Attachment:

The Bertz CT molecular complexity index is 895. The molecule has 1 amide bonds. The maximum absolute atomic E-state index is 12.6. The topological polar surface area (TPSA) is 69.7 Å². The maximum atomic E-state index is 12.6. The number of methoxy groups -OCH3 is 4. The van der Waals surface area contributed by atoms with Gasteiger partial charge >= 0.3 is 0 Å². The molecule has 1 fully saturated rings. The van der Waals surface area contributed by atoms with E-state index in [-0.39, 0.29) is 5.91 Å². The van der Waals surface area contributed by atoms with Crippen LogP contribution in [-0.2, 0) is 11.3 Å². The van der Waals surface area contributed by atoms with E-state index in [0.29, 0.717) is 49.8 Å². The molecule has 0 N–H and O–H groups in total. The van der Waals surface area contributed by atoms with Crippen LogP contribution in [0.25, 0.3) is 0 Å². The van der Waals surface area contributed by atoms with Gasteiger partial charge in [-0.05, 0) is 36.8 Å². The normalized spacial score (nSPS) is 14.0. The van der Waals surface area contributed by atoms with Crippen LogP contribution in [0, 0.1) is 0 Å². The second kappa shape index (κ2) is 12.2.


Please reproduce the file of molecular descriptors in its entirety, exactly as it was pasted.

The Bertz CT molecular complexity index is 895. The molecule has 1 amide bonds. The maximum absolute atomic E-state index is 12.6. The topological polar surface area (TPSA) is 69.7 Å². The maximum atomic E-state index is 12.6. The number of methoxy groups -OCH3 is 4. The van der Waals surface area contributed by atoms with Gasteiger partial charge >= 0.3 is 0 Å². The molecule has 1 fully saturated rings. The van der Waals surface area contributed by atoms with E-state index in [-0.39, 0.29) is 5.91 Å². The van der Waals surface area contributed by atoms with Crippen LogP contribution in [-0.2, 0) is 11.3 Å². The van der Waals surface area contributed by atoms with E-state index in [0.29, 0.717) is 49.8 Å². The molecule has 0 N–H and O–H groups in total. The van der Waals surface area contributed by atoms with Crippen LogP contribution in [0.25, 0.3) is 0 Å². The van der Waals surface area contributed by atoms with Gasteiger partial charge in [-0.05, 0) is 36.8 Å². The normalized spacial score (nSPS) is 14.0. The van der Waals surface area contributed by atoms with Crippen LogP contribution in [0, 0.1) is 0 Å². The second kappa shape index (κ2) is 12.2.